Interim Prime Minister Nehru arranged his release from a German prison in 1946 and brought him back. His health was deteriorating and he passed away at 3.30 AM on August 15, 1947. It was just a few hours since India had gained Independence, but Ajit Singh breathed his last in free India.
The parallels with the present farmers’ struggle are striking. There were three laws, then and now. The governments proposed changes in the law to assuage the fighting peasants, then and now. The farmers insisted that only scrapping of laws would be acceptable, then and now. In 1907, the peasants won – the British had to retreat. And in the meetings held on Pagri Sambhal Diwas, this was reiterated to resounding cheers and slogans – they would not bow down till the current black laws are repealed.
Swami Sahajanand Saraswati: The Revolutionary Ascetic
While Ajit Singh was leading the Punjab peasants, another great revolutionary was evolving in Bihar. Born in Ghazipur, Uttar Pradesh, Sahajanand Saraswati became a monk in Kashi as a young man. He jumped into the freedom struggle, actively moving around villages in Bihar mobilising people for the Non-cooperation Movement . It was in the course of these intense days and nights that he realised that the dire condition of the peasants and landless labourers was as much a result of the inhuman exploitation by landlords as of British rule, and that real liberation meant dislodging both, who were allies.
He started organising the peasants and in 1928, became the president of Bihar Provincial Kisan Sabha at its conference in Sonepur. He started raising the issues of peasants in Congress meetings and in 1936, alongside the Lucknow session of the Congress, the first conference of the All India Kisan Sabha was held where he was elected president.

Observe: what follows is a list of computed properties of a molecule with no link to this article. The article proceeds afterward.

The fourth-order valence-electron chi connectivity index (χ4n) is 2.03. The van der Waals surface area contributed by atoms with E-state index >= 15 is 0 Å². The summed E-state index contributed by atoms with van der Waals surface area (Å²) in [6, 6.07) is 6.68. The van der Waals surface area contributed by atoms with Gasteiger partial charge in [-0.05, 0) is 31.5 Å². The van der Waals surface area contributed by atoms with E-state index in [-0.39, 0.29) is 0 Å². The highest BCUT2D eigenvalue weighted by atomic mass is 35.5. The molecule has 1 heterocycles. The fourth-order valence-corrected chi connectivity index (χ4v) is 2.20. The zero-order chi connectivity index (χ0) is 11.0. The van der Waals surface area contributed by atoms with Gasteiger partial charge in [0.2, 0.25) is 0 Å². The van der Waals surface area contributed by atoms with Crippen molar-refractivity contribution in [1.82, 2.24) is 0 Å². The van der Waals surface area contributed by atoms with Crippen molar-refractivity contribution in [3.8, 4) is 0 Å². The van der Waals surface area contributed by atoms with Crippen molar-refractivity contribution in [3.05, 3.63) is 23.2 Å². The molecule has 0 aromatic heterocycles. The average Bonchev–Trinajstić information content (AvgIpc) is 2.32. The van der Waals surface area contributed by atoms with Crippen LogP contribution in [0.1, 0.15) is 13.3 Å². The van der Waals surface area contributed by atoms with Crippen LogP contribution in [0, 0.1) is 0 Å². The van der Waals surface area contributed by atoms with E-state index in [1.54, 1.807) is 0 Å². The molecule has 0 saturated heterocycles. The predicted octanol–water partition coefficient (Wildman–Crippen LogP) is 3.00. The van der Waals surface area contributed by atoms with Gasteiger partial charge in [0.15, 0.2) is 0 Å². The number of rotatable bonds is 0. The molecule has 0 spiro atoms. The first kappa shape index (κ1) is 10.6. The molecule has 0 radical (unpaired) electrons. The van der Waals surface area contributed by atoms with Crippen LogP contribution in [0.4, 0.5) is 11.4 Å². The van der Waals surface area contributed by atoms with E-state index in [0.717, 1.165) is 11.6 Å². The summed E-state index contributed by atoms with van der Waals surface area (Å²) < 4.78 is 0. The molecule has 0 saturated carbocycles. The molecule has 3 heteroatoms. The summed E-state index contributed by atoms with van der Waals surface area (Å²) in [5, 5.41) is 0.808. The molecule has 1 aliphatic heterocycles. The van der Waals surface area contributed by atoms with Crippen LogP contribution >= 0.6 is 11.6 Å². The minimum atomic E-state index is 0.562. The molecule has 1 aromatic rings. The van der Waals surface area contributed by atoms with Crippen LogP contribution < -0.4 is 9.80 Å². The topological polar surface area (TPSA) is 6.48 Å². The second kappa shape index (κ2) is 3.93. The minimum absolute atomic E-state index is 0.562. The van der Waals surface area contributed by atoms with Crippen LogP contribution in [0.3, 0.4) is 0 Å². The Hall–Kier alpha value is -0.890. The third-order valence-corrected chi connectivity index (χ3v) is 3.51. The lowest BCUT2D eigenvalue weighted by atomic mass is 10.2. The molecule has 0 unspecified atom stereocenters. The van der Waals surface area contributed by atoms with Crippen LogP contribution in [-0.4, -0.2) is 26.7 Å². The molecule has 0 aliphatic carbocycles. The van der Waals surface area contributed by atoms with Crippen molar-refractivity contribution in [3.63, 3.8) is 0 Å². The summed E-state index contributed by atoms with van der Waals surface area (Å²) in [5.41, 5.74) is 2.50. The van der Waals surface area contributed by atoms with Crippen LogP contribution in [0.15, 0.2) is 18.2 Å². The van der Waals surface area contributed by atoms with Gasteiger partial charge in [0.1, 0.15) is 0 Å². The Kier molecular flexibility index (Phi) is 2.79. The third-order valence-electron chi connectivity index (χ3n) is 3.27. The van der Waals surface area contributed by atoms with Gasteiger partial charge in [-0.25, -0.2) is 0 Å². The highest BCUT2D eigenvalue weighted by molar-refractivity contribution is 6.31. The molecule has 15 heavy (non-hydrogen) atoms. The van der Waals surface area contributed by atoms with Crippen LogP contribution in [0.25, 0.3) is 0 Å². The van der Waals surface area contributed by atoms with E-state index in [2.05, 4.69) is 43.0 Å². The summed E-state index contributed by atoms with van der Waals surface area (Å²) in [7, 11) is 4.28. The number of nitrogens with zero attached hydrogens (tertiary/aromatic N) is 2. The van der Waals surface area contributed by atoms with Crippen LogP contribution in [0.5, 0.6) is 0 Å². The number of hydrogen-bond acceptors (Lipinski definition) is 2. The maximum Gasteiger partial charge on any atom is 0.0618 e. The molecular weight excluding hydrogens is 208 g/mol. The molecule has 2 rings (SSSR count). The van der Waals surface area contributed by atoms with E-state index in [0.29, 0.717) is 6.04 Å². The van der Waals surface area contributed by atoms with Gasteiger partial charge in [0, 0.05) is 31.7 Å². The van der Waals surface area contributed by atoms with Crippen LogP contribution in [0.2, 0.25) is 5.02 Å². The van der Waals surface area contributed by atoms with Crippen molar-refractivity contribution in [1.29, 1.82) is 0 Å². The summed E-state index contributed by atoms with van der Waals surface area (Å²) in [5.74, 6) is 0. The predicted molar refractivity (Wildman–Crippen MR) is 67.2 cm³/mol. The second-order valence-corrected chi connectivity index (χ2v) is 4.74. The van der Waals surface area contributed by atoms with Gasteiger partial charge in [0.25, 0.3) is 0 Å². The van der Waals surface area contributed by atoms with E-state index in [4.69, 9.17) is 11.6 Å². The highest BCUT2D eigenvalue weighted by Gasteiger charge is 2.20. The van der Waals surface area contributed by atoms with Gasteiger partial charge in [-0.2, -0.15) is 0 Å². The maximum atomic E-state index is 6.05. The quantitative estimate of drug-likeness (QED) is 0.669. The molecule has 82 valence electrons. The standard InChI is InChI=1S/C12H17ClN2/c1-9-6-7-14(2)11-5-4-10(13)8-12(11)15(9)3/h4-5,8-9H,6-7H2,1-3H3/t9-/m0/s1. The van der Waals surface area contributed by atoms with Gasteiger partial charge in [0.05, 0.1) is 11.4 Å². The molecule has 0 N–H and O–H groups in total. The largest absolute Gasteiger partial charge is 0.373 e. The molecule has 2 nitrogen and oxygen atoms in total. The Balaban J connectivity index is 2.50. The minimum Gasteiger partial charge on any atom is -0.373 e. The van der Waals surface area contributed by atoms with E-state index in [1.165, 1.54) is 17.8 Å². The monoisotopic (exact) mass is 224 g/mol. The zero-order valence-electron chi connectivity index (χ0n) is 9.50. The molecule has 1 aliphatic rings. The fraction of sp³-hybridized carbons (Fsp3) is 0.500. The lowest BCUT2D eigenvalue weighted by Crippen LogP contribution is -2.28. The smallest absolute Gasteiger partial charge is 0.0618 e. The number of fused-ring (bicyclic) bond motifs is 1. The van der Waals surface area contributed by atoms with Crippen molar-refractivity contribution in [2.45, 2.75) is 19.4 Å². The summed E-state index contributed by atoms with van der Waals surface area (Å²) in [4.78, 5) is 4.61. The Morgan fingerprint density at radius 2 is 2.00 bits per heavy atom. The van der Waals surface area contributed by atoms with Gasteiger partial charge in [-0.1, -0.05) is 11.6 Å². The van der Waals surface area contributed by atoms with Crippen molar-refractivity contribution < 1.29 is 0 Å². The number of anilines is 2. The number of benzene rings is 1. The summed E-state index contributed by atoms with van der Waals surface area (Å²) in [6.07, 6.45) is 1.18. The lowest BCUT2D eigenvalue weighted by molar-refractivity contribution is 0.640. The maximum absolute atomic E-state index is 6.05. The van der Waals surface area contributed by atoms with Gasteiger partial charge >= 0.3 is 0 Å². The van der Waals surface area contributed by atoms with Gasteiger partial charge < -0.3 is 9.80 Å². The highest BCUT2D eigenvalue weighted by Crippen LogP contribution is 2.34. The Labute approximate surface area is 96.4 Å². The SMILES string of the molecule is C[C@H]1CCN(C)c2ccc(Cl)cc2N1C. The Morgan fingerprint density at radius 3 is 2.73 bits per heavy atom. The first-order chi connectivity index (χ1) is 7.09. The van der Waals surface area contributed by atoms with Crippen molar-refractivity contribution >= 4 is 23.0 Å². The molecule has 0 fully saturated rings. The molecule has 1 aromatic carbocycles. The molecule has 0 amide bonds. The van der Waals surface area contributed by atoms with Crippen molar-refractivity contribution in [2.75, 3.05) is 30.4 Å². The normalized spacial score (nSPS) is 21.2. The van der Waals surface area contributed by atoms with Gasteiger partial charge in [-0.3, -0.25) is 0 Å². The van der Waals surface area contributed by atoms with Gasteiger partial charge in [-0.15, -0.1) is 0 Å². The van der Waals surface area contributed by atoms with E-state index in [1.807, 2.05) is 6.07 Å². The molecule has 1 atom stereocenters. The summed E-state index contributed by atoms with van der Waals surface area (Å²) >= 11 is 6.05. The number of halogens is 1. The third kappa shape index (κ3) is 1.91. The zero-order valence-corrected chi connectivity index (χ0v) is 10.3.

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He led huge struggles against eviction of peasants, against back-breaking taxes and against high indebtedness that marked the common peasant’s lot. He took special care to mobilise the so called backward and other “lowliest” of castes for he saw that they were the most exploited.
Besides mobilising peasants and landless labourers, Swami Sahajananda studied prodigiously and wrote several political and ideological books in very simple Hindi so that common people could understand everything. His standing among people was legendary and thousands flocked to his meetings and participated in movements at his call. His books were widely read and propagated.
It was Sahajananda who gave the slogans – “Kaise loge maalguzari, lathh hamara zindabad (how will you take taxes, our stick will be victorious)” and the even more radical, “Those who produce food grain and cloth, they only will make laws; This India is theirs, they only will rule”.
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His slogans are in the hearts of millions of farmers today when they demand that the current laws be scrapped and the new draft proposed by Kisan Sabha be passed as a new law.
The two peasant leaders, Ajit Singh and Swami Sahajanand, have become inspirational symbols again, just as they were a century ago. It is tragic that back then, they were fighting against colonial rulers but today, the fight is against a duly elected government that claims to be ‘nationalistic’. The lesson is not hidden from the farmers.